If you’ve been crate training your pup, they should be happy to stay in their crate for up to four hours a day at this point.
Some experts say that you can guess how long your dog can hold their bladder for by multiplying their age in months by 1 hour. So, a two-month-old puppy will need to pee every two hours or so, a three-month-old puppy every three hours, and so on. Of course, this only works for the first few months of a dog’s life — up to around 4 or 5 months — and it will depend on other factors too.
Speaking of crates, many dog owners find it useful to keep their pup in their crate when they’re out during the day. If properly trained, dogs will enjoy spending time in their crates and won’t go to the toilet while they’re in them. Crating your dog while you work also means that there’s no risk of you coming home to chewed up furniture!
But if you think you can simply put your brand new puppy in a crate in the morning, waltz off to work and then come back 8 hours later to a happy pup, you’ll be in for a rude awakening. Puppies need to be crate trained gradually for them to get used to the new environment and to see it as their den. They certainly shouldn’t be left in there for more than 4 hours at a time even when they are trained.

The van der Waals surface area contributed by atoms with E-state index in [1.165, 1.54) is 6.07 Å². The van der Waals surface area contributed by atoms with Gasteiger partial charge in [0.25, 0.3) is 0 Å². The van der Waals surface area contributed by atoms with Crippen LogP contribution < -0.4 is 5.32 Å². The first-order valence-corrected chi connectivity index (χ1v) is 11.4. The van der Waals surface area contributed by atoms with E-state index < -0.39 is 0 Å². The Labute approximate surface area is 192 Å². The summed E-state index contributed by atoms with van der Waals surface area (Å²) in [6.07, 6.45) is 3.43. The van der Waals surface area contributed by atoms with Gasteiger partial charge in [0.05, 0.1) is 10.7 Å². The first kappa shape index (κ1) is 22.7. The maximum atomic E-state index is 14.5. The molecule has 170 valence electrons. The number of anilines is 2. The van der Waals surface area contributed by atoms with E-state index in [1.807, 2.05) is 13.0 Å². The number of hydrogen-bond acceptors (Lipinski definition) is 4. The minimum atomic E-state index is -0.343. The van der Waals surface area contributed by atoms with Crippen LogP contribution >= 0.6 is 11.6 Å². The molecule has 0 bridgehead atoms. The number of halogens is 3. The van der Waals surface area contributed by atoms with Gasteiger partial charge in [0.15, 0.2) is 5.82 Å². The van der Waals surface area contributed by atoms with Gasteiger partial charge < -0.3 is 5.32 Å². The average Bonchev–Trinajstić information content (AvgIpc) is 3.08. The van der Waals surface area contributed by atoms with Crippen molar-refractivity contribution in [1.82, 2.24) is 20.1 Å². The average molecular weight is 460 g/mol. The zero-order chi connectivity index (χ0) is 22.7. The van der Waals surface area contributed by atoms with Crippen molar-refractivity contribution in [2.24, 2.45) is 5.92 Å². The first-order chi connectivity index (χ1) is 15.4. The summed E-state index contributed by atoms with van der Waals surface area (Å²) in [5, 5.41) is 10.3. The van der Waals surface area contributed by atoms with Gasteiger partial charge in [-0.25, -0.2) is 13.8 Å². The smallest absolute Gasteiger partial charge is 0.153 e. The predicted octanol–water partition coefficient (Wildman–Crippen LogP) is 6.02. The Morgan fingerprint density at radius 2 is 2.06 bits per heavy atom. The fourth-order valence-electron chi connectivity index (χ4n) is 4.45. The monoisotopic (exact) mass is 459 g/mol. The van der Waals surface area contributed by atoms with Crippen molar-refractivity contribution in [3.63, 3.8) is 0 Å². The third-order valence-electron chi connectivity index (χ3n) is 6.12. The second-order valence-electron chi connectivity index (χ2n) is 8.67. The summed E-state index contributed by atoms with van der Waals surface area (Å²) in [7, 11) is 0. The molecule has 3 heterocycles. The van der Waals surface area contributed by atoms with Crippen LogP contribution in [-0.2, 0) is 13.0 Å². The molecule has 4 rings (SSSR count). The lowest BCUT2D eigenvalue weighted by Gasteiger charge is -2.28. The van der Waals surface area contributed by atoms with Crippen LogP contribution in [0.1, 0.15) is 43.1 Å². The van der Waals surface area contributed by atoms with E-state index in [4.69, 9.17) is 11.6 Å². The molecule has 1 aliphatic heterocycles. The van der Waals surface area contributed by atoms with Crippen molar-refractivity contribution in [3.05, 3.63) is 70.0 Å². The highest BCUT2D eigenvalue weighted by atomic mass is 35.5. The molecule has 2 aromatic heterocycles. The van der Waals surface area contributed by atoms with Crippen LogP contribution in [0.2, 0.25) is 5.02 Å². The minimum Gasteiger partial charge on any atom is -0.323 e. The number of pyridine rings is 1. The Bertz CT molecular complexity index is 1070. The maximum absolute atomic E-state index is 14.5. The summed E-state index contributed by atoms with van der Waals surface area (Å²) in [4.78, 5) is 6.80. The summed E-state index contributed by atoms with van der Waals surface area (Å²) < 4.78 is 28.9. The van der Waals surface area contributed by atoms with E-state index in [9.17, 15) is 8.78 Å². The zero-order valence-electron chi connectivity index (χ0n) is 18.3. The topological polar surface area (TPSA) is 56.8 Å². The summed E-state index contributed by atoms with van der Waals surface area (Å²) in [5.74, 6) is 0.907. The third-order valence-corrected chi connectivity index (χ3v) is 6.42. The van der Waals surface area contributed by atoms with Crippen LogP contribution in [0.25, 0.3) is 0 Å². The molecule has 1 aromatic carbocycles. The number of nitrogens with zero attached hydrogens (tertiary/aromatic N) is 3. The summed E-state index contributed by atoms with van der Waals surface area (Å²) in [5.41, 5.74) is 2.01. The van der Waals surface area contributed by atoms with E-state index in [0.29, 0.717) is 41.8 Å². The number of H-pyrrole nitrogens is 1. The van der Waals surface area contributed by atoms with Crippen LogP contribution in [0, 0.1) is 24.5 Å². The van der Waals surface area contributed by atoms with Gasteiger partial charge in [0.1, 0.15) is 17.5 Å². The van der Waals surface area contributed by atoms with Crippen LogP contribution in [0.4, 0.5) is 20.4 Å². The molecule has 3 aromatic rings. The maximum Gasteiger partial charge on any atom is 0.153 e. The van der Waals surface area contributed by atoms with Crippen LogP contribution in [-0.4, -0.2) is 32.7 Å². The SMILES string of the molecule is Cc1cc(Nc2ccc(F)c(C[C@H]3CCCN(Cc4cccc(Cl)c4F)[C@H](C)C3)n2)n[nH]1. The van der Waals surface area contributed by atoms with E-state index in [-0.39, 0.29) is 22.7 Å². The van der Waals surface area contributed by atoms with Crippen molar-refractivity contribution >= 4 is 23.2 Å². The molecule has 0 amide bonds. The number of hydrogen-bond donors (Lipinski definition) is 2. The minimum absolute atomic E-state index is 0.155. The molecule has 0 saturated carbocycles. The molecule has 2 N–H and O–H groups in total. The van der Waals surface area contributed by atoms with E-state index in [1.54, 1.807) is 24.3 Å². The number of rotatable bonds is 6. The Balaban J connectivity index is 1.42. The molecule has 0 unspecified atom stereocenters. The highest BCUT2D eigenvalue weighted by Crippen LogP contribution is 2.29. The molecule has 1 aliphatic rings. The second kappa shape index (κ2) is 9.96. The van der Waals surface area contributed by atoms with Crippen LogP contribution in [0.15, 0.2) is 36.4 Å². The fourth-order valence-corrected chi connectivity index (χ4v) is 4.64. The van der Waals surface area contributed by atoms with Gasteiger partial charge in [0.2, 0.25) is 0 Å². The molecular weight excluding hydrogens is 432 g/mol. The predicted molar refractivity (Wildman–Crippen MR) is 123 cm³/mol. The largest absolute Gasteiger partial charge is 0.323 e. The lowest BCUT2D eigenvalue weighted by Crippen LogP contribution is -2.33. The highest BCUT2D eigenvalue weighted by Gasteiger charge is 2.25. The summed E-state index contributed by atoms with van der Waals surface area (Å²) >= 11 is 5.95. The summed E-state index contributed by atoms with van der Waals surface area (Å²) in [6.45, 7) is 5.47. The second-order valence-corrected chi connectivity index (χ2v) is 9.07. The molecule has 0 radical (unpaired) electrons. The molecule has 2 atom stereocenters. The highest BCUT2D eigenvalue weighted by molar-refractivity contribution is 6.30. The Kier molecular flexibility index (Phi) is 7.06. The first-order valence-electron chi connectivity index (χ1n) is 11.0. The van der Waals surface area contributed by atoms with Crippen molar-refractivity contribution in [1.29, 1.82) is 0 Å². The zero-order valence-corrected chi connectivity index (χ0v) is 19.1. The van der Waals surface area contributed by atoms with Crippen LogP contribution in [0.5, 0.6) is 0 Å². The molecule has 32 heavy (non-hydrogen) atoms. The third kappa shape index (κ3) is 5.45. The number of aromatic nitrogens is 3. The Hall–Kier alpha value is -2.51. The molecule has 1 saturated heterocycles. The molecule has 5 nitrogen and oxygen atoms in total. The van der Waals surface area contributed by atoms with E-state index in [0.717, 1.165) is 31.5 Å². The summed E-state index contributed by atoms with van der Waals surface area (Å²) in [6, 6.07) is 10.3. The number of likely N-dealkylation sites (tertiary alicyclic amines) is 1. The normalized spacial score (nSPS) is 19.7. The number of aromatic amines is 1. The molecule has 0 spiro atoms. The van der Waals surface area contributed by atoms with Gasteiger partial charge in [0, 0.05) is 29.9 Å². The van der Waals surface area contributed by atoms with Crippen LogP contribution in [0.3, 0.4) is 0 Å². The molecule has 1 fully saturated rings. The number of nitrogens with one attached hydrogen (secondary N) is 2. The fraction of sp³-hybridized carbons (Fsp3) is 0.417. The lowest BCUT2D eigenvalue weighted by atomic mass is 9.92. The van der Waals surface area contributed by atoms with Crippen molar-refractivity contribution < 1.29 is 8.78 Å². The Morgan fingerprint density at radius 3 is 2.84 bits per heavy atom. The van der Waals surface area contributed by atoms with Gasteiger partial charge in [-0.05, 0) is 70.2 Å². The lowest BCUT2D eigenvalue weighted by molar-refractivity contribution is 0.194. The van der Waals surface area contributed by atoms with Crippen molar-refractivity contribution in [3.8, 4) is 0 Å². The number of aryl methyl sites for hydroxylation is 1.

The best way to start crate training is to do it while you’re at home and not while you’re at work. Introduce your dog to the crate by leaving the door open and putting their favorite toy or a treat at the entrance to the crate. You should do this a few times until your dog is happy to sit and play in their crate without too much prompting from you.
At this stage, you can start closing the crate door but, again, only for a few minutes at a time at first. Some dogs might start howling at this point — you should simply wait until their howling stops, count for 30 seconds, then open the door to let them out. You can keep increasing the time they spend with the door shut as they become more used to the experience.
Once your puppy is spending significant periods of time in the crate with the door closed while you’re at home, you can start trialing the crate training when you’re out of the house. Again, you’ll need to start slowly and increase the time you spend away from them gradually.